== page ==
• ThHahnemuehlee Innova Paper has a smoother surface, less prone to flaking.  It really is very, very smooth.  This means it will be particularly interesting to roll paper users, a few of whom have reported minor problems with surface coating flaking with Photo Rag.
  • Photo Rag is a cleaner, brighter white – placed side by side the SCNW is a little warmer and murky looking in comparison. Viewed on its own though it is still quite a bright white.
  • Gamut of the two papers is remarkably similar – I’d say Photo Rag is a fraction better still
    with very saturated colours, but this may well be down to the brightness of the surface just giving the paper that much more ‘pop’
  • Shadow detail is also very similar, I can’t see or measure any perceptible difference
  • Sharpness is a hair better with the Innova, due to the smoother surface.
  • The Innova Paper is a little lifeless in comparison – image reproduction is excellent, faultless really, but the paper itself doesn’t really bring anything to the final product.  Photo Rag just exudes that little extra bit of quality in its texture, weight, and feel.  It’s definitely more
    ‘Fine Art’ than the Innova paper, which is more traditionally photographic in its smooth, slick look.  But to my mind, that is what make Photo Rag so special – it’s perfect balance between fine art paper qualities and fantastic image reproduction with both dye and pigment inks. Of course some would disagree and actually prefer the more clinical look of the Innova Papers.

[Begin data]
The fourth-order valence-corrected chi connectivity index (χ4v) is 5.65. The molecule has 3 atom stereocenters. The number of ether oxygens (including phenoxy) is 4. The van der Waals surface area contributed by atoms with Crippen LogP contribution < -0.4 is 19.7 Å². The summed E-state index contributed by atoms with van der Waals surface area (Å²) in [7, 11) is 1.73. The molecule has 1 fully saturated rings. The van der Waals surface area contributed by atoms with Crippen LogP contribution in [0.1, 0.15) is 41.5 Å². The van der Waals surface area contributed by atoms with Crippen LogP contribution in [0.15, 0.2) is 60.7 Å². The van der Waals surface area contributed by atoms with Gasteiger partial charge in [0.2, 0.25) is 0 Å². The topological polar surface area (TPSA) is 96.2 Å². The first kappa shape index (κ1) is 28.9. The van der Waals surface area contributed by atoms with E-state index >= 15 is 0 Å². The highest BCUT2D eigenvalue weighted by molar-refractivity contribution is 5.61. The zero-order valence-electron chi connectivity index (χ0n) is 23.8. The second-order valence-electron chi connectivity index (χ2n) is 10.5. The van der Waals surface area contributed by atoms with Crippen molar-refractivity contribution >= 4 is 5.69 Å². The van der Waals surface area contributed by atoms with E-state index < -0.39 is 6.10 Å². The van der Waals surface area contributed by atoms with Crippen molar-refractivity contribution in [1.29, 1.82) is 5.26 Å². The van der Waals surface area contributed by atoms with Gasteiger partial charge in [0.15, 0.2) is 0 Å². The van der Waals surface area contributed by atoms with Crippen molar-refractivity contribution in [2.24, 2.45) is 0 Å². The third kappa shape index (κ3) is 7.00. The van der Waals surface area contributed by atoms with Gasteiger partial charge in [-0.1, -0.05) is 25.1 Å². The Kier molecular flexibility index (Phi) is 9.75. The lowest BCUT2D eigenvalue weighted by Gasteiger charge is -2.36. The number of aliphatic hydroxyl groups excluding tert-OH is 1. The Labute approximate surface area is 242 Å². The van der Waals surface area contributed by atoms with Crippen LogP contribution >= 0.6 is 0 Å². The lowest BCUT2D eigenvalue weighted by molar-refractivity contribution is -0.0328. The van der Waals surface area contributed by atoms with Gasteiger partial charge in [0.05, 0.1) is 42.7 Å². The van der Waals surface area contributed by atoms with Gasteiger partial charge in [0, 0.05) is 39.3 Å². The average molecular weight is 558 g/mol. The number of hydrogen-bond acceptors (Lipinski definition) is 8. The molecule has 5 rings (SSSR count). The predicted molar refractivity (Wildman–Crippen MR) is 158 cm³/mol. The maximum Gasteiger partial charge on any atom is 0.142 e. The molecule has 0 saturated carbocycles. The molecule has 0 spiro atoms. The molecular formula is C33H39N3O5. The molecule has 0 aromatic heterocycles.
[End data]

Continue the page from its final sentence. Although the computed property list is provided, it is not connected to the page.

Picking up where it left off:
Canson/Arches Papers

The Canson Papers offer interesting alternatives to both Hahnemuehle and Innova. Firstly, their canvas is just top notch, easily the best inkjet canvas we’ve found and a really great product – thoroughly recommended. When it comes to their papers, both PhotoGloss and PhotoSatin are excellent, traditional photographic (i.e. gloss or semi-gloss = pearl = ‘matte’) papers that we feel are as good as, in fact better, than anything we’ve tried from Illford, Kodak, and certainly Epson. They’re both very classy photographic style papers, perfect for the wedding and portrait markets for example.

Where Canson really shine are there true fine art papers for reproductions of painting, watercolours and the like. In most cases, they offer the same actual papers as in their watercolour paper ranges, just with an inkjet coating of excellent coatings. This has allowed us, and many of our clients, to reproduce artworks with an almost frightening level of accuracy. When done well, with good colour management, the results can be so similar that from more than a few centimetres away, it is quite simply impossible to pick the original from the reproduction!

Hahnemuehle of cocansonurse also have numerous papers suitable for fine art reproduction, or simply to add more texture to your Photographic work. William Turner and Torchon are lovely papers, in particular, but the whole range is excellent. Well worth a sample pack if you haven’t tried it yet.

Unfortunately, the Canson approach to paper availability is a bit hit and miss. [In Australia]


Jeremy can be reached at